TransCanada is responding to an oil leak on part of the Keystone Pipeline in Amherst, South Dakota. The leak was reported Nov. 16, with an estimated volume of approximately 5,000 barrels. The affected pipeline is located in the northeast part of the state, less than 20 miles from the northern border.
Crews shut down the pipeline at approximately 6 a.m. Central after a drop in pressure was detected in its operating system resulting from an oil leak that is under investigation. The section of pipe along a right of way approximately 35 miles south of the Ludden pump station in Marshall County, South Dakota, was completely isolated within 15 minutes and emergency response procedures were activated.
Crews, including TransCanada specialists from emergency management, engineering, environmental management and safety as well as contracted, nationally recognized experts are assessing the situation, according to a company statement. TransCanada is providing state and federal regulators, including the Pipelines and Hazardous Materials Safety Administration (PHMSA) and the National Response Center (NRC), with accurate and confirmed information on an ongoing basis.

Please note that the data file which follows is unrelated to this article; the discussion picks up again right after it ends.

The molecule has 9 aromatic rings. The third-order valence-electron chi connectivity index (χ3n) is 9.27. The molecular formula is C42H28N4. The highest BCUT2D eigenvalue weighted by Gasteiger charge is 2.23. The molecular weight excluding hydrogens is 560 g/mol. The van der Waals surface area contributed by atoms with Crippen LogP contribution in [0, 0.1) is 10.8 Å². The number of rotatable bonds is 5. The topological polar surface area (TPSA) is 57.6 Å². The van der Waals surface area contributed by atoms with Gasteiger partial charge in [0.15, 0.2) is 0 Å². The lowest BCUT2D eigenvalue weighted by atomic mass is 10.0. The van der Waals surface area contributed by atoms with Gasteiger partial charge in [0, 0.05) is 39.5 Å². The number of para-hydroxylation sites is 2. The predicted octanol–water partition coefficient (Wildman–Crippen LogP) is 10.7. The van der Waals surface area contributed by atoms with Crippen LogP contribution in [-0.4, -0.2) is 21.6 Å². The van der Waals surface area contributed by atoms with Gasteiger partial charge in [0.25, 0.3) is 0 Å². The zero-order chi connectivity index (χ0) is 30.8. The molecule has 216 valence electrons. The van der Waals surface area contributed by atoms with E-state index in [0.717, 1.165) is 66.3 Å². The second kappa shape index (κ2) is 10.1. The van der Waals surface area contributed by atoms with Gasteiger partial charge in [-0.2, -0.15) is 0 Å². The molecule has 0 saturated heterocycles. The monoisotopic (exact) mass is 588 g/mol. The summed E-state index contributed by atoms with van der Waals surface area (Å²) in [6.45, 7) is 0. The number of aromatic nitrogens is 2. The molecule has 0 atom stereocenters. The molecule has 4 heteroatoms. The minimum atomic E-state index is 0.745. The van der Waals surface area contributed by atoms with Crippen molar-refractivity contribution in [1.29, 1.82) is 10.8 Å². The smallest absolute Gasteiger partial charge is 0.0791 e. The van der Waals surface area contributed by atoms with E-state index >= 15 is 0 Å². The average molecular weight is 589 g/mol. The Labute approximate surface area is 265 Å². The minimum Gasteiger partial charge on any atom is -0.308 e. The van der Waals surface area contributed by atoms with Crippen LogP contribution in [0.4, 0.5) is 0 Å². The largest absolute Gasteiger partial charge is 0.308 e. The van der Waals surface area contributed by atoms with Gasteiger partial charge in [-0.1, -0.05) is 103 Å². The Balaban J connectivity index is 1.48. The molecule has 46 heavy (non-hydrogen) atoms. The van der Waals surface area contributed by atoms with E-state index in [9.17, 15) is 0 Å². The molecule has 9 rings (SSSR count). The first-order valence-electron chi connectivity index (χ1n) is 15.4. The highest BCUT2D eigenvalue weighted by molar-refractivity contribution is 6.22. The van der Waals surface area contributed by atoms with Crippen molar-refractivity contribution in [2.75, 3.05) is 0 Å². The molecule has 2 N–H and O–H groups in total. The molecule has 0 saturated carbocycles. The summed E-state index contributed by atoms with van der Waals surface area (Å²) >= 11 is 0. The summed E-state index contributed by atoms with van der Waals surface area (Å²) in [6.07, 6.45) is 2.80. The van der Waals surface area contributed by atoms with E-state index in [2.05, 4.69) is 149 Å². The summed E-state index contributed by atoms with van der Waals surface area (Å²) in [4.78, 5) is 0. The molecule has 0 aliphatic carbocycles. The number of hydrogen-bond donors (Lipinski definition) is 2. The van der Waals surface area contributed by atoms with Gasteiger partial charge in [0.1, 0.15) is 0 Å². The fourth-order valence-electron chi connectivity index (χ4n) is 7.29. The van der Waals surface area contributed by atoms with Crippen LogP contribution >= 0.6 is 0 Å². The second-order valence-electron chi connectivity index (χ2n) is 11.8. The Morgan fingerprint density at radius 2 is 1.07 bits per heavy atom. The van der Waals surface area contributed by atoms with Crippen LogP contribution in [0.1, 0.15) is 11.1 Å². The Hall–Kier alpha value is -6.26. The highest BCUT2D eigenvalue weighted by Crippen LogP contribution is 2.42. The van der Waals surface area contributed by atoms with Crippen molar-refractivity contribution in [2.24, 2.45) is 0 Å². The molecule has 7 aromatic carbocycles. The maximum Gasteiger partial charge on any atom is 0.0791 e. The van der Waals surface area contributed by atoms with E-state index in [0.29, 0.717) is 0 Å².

TransCanada stated it appreciates the collaborative support of local officials, emergency response personnel and commissioners in Marshall County, as well as the landowner who has given permission to access land for assessment, identification and clean-up activities.
The Keystone Pipeline from Hardisty, Alberta, to Cushing, Oklahoma, and to Wood River/Patoka, Illinois, is expected to remain shut down as TransCanada responds to this incident. The leak does not affect the Marketlink pipeline system, which uses the facilities of the southern leg of the Keystone system from Cushing to the Gulf Coast.
TransCanada stated that “safety of the public and environment are our top priorities.” The company will continue to provide updates as they become available.